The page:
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 Avoid these 5 mistakes when email marketingCurrently my email inbox says that I have 335 unread messages. I can assure you that these 355 unread messages are not a result of my popularity. It is simply what happens when one is subscribed to a large number of email lists. Looking at that number whenever I open my email is daunting, but it doesn’t mean that this isn’t an effective way to reach existing or potential customers. Contrary to popular belief, email marketing is not dead. It can be a very successful form of marketing if done right. In order to make this form of marketing work for your company, you want to avoid the following mistakes.

 Using emails to only sell products

Content is key in today’s world of inbound marketing, and email is no exception. When you begin to email current or potential customers you are building a relationship with them. No one wants a relationship to be based solely on one party only trying to sell their product or promote their service. When that is the case, you start to feel like the company doesn’t actually care about you, they only care about making money.

This is where content comes in. Sending emails that provide helpful content without trying to sell anything overtly gives customers and leads the opportunity to get to know your business and trust you. Some of my favorite content-based emails that make their way to my inbox include emails from The New York Times with suggestions about what to cook this week/weekend, Similac formula with updates on baby’s development by week, and HubSpot Academy with tutorial and learning video recommendations. I tend to open content emails even when I am not currently in the market to make a purchase, whereas I delete emails that are only selling products if I’m not ready to buy. However, if someone already feels like they have a relationship with a company through content-based emails, when they are in a position to make a purchase, your company will be at the front of their mind.

Sending too many… or too few emails

We have probably all experienced the problem of too many emails. When a person’s inbox is overwhelmed by emails from various businesses the temptation is to quickly go through them, or just delete them, which makes that coveted “click through rate” lower. Even worse? People feel compelled to unsubscribe from the mailing list when they are too inundated with emails.

But, be aware. You can send out too few emails. This all comes down to expectations. Did a customer or a lead sign up for a weekly newsletter? Then you better make sure they receive a newsletter weekly. Do they expect a daily update? Then an email should be coming every day. You don’t want to disappoint customers by not sending enough emails when they are expecting more.

Just like Goldilocks, we are searching for something that is “just right” when it comes to the amount of emails to send. When determining what is best for your business, Renzo Costarella encourages us to think about what the goal of the email is and what product or service you are trying to promote. He gives the example that a business that sells air conditioners would send a greater volume of emails in the summer versus the winter.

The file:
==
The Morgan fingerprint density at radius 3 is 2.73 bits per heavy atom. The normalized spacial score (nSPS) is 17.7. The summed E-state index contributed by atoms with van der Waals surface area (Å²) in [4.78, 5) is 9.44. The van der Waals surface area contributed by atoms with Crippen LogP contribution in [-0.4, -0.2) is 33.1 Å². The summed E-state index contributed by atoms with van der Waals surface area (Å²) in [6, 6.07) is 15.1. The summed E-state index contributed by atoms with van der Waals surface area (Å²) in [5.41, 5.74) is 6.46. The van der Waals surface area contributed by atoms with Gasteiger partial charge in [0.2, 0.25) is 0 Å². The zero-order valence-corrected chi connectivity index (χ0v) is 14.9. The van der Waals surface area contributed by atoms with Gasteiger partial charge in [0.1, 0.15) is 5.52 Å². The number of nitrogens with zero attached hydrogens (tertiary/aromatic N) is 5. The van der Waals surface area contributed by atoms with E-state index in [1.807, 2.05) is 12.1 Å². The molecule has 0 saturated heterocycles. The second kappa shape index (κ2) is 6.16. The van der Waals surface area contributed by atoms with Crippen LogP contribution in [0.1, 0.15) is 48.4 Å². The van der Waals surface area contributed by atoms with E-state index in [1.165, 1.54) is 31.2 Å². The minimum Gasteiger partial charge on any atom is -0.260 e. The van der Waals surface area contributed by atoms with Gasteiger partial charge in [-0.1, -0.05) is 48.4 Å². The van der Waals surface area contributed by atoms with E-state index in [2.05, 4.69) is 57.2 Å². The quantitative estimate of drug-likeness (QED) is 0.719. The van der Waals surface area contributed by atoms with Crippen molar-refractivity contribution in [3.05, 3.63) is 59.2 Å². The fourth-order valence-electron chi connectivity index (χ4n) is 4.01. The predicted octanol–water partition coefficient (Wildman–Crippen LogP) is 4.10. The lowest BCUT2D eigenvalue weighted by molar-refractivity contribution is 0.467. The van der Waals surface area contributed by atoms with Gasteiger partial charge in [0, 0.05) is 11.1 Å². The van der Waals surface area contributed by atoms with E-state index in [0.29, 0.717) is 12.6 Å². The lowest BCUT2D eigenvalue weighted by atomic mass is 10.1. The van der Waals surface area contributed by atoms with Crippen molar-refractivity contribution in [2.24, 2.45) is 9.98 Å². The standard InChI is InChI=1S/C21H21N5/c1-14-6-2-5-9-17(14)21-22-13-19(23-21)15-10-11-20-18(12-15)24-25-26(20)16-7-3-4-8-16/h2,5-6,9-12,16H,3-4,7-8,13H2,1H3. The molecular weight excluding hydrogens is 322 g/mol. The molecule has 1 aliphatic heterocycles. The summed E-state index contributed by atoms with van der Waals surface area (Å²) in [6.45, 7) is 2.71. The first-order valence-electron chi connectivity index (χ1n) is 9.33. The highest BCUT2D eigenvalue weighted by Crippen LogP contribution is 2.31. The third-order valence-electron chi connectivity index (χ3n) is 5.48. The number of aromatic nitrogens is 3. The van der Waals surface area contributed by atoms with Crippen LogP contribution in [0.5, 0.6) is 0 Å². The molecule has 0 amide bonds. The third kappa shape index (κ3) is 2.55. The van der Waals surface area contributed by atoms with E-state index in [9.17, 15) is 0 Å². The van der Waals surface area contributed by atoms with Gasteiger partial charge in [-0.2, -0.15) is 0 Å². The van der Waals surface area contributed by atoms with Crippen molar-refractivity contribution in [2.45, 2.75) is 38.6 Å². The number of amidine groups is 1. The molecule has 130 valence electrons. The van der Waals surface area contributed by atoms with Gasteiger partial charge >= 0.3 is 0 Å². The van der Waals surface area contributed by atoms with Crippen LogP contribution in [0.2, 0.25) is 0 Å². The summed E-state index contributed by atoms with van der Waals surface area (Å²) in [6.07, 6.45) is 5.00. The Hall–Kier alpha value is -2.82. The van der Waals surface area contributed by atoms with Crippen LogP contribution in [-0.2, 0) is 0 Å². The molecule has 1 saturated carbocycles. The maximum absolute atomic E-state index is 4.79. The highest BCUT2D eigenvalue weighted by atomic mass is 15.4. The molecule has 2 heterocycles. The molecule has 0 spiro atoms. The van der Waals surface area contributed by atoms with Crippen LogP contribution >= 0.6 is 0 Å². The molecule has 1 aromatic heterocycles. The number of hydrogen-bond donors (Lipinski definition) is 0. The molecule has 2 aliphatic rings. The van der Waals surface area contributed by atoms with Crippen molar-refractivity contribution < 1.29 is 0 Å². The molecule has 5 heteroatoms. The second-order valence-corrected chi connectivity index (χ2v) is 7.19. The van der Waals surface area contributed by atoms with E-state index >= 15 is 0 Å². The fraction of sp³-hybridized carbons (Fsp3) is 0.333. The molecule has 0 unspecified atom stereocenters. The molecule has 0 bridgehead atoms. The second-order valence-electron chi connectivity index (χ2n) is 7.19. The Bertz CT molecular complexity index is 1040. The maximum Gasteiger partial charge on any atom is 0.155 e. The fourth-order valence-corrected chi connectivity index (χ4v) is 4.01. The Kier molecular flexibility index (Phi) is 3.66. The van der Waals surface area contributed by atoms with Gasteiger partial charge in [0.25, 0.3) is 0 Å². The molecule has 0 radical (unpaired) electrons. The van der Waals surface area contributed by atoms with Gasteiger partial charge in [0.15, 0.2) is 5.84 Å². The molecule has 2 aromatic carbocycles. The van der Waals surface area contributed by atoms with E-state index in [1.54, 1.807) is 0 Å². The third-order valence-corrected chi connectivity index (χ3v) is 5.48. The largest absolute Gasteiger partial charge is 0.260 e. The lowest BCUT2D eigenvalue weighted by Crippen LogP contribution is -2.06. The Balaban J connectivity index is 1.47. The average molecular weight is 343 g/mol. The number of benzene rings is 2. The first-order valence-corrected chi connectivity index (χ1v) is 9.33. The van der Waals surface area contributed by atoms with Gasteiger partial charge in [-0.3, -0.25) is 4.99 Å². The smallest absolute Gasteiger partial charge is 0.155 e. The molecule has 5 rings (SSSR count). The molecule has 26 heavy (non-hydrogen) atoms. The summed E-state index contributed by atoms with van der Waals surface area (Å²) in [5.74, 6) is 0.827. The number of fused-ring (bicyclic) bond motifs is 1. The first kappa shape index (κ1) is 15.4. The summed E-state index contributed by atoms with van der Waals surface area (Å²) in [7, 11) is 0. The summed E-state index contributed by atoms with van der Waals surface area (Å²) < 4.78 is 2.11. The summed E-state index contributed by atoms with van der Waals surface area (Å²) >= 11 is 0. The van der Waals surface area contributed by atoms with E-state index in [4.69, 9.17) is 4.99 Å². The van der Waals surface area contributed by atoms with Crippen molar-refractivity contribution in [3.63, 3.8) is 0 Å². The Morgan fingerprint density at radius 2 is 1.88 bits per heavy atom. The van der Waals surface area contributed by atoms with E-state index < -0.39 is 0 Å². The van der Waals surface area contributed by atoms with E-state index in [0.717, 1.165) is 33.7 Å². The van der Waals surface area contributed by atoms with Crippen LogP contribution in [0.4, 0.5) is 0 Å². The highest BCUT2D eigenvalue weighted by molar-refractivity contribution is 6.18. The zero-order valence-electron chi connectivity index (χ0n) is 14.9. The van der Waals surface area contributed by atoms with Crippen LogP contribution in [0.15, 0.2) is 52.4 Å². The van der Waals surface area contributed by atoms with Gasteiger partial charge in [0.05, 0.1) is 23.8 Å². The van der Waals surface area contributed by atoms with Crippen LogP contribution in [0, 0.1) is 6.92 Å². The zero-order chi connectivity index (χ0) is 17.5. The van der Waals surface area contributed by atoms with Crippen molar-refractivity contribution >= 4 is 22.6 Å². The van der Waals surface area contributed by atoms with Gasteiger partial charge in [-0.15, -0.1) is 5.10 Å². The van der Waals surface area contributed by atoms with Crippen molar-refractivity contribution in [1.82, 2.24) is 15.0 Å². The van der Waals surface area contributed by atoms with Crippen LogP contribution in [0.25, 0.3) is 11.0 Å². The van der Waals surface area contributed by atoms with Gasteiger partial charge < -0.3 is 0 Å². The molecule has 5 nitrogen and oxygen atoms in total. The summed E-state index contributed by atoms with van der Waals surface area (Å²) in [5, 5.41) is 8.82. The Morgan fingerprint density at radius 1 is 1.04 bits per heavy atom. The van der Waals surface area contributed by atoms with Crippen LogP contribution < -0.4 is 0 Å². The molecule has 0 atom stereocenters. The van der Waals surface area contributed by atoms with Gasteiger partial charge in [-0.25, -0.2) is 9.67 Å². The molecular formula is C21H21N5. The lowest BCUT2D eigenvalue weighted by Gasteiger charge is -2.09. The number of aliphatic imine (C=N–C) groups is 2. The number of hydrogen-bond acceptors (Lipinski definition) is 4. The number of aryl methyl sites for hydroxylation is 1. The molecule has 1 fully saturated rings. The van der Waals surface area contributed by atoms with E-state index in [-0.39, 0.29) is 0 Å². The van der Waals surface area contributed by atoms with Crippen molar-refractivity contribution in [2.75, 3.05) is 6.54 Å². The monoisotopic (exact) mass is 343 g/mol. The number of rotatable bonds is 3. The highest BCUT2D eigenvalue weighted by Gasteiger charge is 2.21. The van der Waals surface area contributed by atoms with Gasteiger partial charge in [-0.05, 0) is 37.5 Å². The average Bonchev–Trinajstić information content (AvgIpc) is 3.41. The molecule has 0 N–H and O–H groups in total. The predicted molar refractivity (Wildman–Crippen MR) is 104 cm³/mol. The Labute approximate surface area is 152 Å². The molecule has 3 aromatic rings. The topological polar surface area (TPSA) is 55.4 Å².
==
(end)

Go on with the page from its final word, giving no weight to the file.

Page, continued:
You may need to play around with the frequency of emails to determine what is the magic number for your company.

Not asking permission to send emails

For better email marketing, only send emails if you have permission to do soRemember those 335 emails that I currently have sitting in my inbox? I know that I signed up for some of the email lists, but definitely not all of them, and I find it very frustrating that these emails are taking up space. According to MailChimp, “People who haven’t given you permission are more likely to report your email campaigns as spam, and less likely to engage with your campaigns or make purchases.”  It may seem like a good idea to procure as many email addresses as possible through whatever means, but if you are using email addresses without express permission to do so, it can end up backfiring and making your email marketing attempts pointless.

 Sending boring emails

This mistake speaks for itself.

Canva states, “…a great email design needs to capture the attention of the reader right away to avoid being deleted and risk never being seen.”

Make your emails grab customers attentions, because if you don’t, that may be the last time you are able to reach them via email. Click here to some examples of great email designs compiled by HubSpot.

Not making emails mobile friendly

One mistake in email marketing is not making emails mobile friendlyWhether you are in the waiting room at the doctor’s office, in line at the post office, or on a train, most likely the majority of people around you are scrolling through their smartphones. In 2013, 43 percent of emails were read on smartphones, tablets, or other mobile devices, and by 2017 55% of emails were.  With over half of emails being read on a small screen, businesses and email marketers need to make sure that their emails can be easily viewed, read, and any call to actions are easy to click on from a smartphone or tablet.

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